As the number of interactions between organisations and stakeholders is enabled by advances in technologies, the amount of information retained by many businesses is bound to increase.
The opportunities available to companies engaging in this kind of activity are enormous – intensive analysis of so-called 'big data' collections can lead to advances in product and service offerings, as well as enhancements to a range of corporate communications.
However, this information is still valuable to other parties without further treatment, meaning that firms need to be prepared to look after their investment.
Vulnerability management is not a simple process that requires a basic stop-gap approach – it is more of a cycle that involves a number of steps.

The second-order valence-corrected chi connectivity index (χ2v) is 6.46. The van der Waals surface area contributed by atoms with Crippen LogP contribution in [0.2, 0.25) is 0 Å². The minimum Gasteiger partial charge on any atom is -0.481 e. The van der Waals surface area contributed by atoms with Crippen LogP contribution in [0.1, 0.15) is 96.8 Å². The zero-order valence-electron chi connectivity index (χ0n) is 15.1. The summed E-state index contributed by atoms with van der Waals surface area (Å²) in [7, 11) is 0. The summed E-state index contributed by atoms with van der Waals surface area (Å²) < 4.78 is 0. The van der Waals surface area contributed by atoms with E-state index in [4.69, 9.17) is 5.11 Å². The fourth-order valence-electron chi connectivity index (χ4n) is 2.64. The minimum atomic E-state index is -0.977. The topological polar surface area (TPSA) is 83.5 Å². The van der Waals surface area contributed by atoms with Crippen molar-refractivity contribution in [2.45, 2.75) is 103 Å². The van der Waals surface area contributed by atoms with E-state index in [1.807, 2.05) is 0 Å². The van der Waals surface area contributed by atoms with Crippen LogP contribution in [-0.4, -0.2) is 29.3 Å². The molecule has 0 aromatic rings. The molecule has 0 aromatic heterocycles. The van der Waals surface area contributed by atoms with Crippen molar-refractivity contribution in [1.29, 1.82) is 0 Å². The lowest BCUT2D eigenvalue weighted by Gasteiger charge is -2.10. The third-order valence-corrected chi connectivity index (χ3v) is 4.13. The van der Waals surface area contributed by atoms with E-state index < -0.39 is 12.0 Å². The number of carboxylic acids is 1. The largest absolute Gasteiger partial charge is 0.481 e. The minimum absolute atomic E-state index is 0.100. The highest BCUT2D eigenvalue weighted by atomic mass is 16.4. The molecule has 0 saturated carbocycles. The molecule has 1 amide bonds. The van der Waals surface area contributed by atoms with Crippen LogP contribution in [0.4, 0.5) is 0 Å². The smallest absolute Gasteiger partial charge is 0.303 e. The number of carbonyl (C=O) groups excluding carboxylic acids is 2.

After deciding on the security state preferred by the company, the firm needs to compare this to the measures currently in place.
This activity requires a fair bit of innovation and out-of-the-box thinking in order to develop viable scenarios where the company would be in danger of losing control over its proprietary data, as these penetration avenues may not always be immediately obvious.
By keeping an open mind on the subject of vulnerability management – or making use of professional testers – a firm is able to identify the gaps well in advance and can act to stop a threat becoming a reality.